Gut bacteria may contribute to drug resistance

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New rodent research suggests gut bacteria may interfere with the effectiveness of blood pressure medications. Paul Linse/Getty Images
  • Nearly half of all adults in the United States suffer from high blood pressure.
  • For about 20% of them, the condition does not respond to medication.
  • In a new study done on rats, researchers have found that enzymes produced by certain gut bacteria contribute to drug resistance, preventing blood pressure medications from working.
  • Doctors may be able to predict which blood pressure medications are most likely to work by profiling people’s gut microbes.
  • By changing their diet or taking medication, people may be able to change their gut microbes and increase the effectiveness of certain blood pressure medications.

According to the Centers for Disease Control and Prevention (CDC), 47% of adults in the United States suffer from hypertension or high blood pressure. The International Society of Hypertension defines hypertension as blood pressure consistently above 140 over 90 millimeters of mercury (mm Hg).

People with hypertension are at a higher risk of health complications, including heart disease, heart attacks, and strokes.

For many people, high blood pressure can be controlled with medication, diet, and exercise. However, the CDC says that only 24% of people with hypertension have their condition under control.

Now, a study from the University of Toledo, Ohio, to appear in Experimental biologyfound that gut bacteria may explain why treatment is ineffective for some people.

Resistant hypertension it is a blood pressure which remains above 140/90 mm Hg despite treatment with three antihypertensives of different classes at the best tolerated doses, including a diuretic.

Currently, doctors treat resistant hypertension by switching medications or adding additional medications to those that aren’t working. However, some people discontinue their medications due to increased side effects from several treatments. Others remain hypertensive despite extensive medical care.

In this study, researchers looked at the gut microbiome of rats. They discovered that a common intestinal bacterium, coprococcus comesmay interfere with the action of some angiotensin converting enzyme (ACE) inhibitors.

ACE inhibitorswhich include Lotensin (benazepril), Monopril (fosinopril) and Accupril (quinapril), are among the most commonly used treatments for hypertension.

In the study, researchers administered a single dose of quinapril to rats with high blood pressure. They found that the drug was less effective in reducing blood pressure in rats with a higher gut microbiota load.

To test their observations, they then gave the rats a combination of c comes and quinapril. Rats given the combination showed a smaller reduction in blood pressure than those given quinapril alone.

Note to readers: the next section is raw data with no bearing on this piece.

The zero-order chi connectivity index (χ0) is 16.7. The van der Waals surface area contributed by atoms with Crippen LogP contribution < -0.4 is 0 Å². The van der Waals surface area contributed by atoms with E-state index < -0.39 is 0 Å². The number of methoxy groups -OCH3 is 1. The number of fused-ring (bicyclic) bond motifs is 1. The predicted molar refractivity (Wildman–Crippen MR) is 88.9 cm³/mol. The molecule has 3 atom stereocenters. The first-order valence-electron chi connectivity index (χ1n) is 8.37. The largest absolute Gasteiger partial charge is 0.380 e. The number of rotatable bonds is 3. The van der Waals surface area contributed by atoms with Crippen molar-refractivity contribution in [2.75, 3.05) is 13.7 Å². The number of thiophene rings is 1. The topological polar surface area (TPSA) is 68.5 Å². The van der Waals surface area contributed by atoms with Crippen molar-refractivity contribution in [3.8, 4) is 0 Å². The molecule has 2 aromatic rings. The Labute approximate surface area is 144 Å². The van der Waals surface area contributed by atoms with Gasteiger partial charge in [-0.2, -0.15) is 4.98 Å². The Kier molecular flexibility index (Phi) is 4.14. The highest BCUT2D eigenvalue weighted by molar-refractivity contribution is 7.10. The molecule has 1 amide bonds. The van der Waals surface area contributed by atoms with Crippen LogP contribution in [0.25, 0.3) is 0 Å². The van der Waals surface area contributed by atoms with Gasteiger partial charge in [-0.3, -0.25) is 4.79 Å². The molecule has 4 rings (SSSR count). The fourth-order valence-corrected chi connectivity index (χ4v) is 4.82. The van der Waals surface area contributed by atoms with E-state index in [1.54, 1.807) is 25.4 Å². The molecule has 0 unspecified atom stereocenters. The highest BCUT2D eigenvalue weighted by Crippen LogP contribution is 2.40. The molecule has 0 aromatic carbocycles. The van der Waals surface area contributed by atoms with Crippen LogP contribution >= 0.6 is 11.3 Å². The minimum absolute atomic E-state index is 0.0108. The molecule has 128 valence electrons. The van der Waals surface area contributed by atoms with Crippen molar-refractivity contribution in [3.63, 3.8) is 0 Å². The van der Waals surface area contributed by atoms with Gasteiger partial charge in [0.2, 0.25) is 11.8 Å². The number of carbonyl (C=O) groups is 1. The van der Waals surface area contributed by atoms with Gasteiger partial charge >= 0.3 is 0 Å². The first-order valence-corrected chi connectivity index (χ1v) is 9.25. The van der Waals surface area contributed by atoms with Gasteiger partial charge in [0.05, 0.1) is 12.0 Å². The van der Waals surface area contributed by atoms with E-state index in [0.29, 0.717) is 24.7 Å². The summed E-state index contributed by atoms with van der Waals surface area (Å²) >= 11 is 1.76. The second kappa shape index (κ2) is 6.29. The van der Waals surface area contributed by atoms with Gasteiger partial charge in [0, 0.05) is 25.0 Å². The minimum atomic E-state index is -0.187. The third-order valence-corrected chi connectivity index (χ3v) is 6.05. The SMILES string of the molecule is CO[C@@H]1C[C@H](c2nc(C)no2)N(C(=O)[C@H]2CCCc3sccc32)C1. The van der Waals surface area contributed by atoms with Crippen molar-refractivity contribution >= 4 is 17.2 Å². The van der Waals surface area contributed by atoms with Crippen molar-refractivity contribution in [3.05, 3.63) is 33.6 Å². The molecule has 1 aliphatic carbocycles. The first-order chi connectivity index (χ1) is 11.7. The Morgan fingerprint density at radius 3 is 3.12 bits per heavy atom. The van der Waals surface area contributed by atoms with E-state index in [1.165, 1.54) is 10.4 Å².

They then performed in vitro tests and found that c comes is broken down quinapril. They suggest it does this by producing enzymes that hydrolyze the drug, making it less effective.

Professor Tim SpectorProfessor of Epidemiology at King’s College London and Head of Zoe Covid Symptom StudyRecount Medical News Today that the findings added to the evidence on the effects of gut microbes:

“This contributes to the growing evidence that our gut microbes are crucial to the effectiveness of most common medications, and supports similar studies with antidepressant medications.”

And it’s not just medications that can be affected by gut microbes. In one recent studyProfessor Spector and his colleagues found that gut microbes can influence blood pressure in typical populations.

“We are still in the early stages of determining interactions between gut bacteria and antihypertensive drugs,” said Dr. Tao Yang, Ph.D., assistant professor at the University of Toledo and presenting author of the study. “However, our current findings suggest that the same drug may not be suitable for everyone because each person has a unique gut microbial makeup with a unique profile of enzyme activities.”

The authors are undertaking further experiments with different antihypertensives and other types of gut bacteria to further explore the interactions between the gut microbiota and antihypertensive drugs.

Dr. Yang continued, “A better understanding of the relationship between gut microbes and drug efficacy could lead to new treatment approaches for people who do not respond to blood pressure medications. This could include new drugs or modulating the gut microbiota with probiotics, antibiotics and other methods.

“As we all have unique microbial gut communities, understanding how we can optimize them through personalized approaches to our diets is crucial for future health strategies.”

– Teacher. Spector

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